The iconic imagery of Maritime artist Alex Colville (1920–2013) has the power to seem ubiquitous. To Prince Edward Island has become a familiar image to Canadians: the scene of the painting is the top deck of a P.E.I. ferry, where a woman looks directly out at the viewer through a pair of binoculars while a man sits behind her, his face obscured by her body. 


Alex Colville, To Prince Edward Island, 1965

Alex Colville, To Prince Edward Island, 1965
Acrylic emulsion on Masonite, 61.9 x 92.5 cm, National Gallery of Canada, Ottawa

Colville situated this painting as a contrast between what he describes as “the searching vision of the female” and the “stupid and passive” approach of the male gaze: “The woman sees, I suppose, and the man does not.” The act of perceiving is a constant theme in Colville’s work. Here that theme is joined with another of his common themes: the relationships between men and women, particularly husband and wife.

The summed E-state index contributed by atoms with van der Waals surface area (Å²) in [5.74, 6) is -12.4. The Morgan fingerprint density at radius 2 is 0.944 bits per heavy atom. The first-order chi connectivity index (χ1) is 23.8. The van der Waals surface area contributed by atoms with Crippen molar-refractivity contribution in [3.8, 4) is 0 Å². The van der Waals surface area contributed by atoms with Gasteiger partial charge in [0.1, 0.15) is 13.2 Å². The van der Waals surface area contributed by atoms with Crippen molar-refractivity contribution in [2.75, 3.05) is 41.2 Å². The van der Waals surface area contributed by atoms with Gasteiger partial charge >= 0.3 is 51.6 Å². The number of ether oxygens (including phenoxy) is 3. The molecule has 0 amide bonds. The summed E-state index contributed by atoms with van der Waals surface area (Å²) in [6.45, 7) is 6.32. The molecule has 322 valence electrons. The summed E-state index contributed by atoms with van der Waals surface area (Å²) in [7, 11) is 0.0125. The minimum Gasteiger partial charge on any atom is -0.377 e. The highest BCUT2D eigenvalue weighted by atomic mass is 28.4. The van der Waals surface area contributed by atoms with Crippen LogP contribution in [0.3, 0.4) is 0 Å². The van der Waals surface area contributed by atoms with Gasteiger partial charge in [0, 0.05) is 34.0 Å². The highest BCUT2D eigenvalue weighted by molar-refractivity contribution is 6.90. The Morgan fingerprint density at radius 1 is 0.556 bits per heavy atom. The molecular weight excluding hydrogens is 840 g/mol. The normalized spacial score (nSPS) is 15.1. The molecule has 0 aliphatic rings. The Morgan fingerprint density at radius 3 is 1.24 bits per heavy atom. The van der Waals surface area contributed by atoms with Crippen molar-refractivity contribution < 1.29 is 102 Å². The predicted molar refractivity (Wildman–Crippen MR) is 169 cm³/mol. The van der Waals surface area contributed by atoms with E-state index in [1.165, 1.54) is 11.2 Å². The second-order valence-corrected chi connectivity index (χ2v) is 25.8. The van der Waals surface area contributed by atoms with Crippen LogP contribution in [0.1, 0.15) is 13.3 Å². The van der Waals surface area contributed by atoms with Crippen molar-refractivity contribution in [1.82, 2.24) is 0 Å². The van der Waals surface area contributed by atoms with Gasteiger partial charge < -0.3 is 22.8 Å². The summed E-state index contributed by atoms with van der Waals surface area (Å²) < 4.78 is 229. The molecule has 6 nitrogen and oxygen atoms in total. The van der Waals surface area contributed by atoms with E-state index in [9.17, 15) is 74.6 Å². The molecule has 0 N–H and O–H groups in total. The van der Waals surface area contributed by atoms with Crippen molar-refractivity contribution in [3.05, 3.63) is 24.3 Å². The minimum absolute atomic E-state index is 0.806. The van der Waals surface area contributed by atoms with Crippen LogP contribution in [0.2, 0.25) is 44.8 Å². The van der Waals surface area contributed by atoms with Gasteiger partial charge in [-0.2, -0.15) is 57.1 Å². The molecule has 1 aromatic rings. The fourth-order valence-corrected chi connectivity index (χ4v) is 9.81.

Each individual is always an observer—that is inescapable for Colville. He directly addresses the viewer in this painting in a way that generates unease and fascination. The female figure appears to be looking back at us as we gaze at her, but the blank eye pieces of the binoculars put the lie to that self-deception. She regards the horizon, scanning the distance—looking right through us. You cannot truly know anyone, Colville seems to be saying, we are alone, together. 


This Spotlight is excerpted from Alex Colville: Life & Work by Ray Cronin.

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